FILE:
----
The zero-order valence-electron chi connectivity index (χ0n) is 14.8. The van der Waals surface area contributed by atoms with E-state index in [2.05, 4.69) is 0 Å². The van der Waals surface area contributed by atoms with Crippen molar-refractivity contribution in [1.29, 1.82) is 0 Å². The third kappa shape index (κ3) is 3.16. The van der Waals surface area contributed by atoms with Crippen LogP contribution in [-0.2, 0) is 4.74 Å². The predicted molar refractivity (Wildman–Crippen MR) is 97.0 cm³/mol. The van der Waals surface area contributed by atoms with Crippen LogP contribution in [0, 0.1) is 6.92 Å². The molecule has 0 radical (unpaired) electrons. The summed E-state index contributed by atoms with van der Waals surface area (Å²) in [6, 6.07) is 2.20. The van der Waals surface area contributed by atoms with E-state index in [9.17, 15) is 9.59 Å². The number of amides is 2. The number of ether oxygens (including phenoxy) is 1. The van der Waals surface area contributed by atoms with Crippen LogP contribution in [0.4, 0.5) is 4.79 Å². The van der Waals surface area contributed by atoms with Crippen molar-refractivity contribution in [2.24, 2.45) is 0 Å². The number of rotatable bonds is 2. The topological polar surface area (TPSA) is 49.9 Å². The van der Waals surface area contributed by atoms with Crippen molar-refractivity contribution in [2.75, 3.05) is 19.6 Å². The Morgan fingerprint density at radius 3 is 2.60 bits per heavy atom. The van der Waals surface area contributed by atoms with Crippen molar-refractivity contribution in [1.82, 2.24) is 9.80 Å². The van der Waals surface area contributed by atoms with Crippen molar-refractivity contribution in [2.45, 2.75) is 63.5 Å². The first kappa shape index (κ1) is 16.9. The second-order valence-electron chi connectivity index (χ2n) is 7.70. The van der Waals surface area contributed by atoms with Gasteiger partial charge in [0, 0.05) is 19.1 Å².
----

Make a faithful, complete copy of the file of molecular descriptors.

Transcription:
The zero-order valence-electron chi connectivity index (χ0n) is 14.8. The van der Waals surface area contributed by atoms with E-state index in [2.05, 4.69) is 0 Å². The van der Waals surface area contributed by atoms with Crippen molar-refractivity contribution in [1.29, 1.82) is 0 Å². The third kappa shape index (κ3) is 3.16. The van der Waals surface area contributed by atoms with Crippen LogP contribution in [-0.2, 0) is 4.74 Å². The predicted molar refractivity (Wildman–Crippen MR) is 97.0 cm³/mol. The van der Waals surface area contributed by atoms with Crippen LogP contribution in [0, 0.1) is 6.92 Å². The molecule has 0 radical (unpaired) electrons. The summed E-state index contributed by atoms with van der Waals surface area (Å²) in [6, 6.07) is 2.20. The van der Waals surface area contributed by atoms with E-state index in [9.17, 15) is 9.59 Å². The number of amides is 2. The number of ether oxygens (including phenoxy) is 1. The van der Waals surface area contributed by atoms with Crippen LogP contribution in [0.4, 0.5) is 4.79 Å². The van der Waals surface area contributed by atoms with Crippen molar-refractivity contribution in [2.24, 2.45) is 0 Å². The number of rotatable bonds is 2. The topological polar surface area (TPSA) is 49.9 Å². The van der Waals surface area contributed by atoms with Crippen molar-refractivity contribution in [2.75, 3.05) is 19.6 Å². The Morgan fingerprint density at radius 3 is 2.60 bits per heavy atom. The van der Waals surface area contributed by atoms with Crippen molar-refractivity contribution in [1.82, 2.24) is 9.80 Å². The van der Waals surface area contributed by atoms with Crippen molar-refractivity contribution in [2.45, 2.75) is 63.5 Å². The first kappa shape index (κ1) is 16.9. The second-order valence-electron chi connectivity index (χ2n) is 7.70. The van der Waals surface area contributed by atoms with Gasteiger partial charge in [0, 0.05) is 19.1 Å².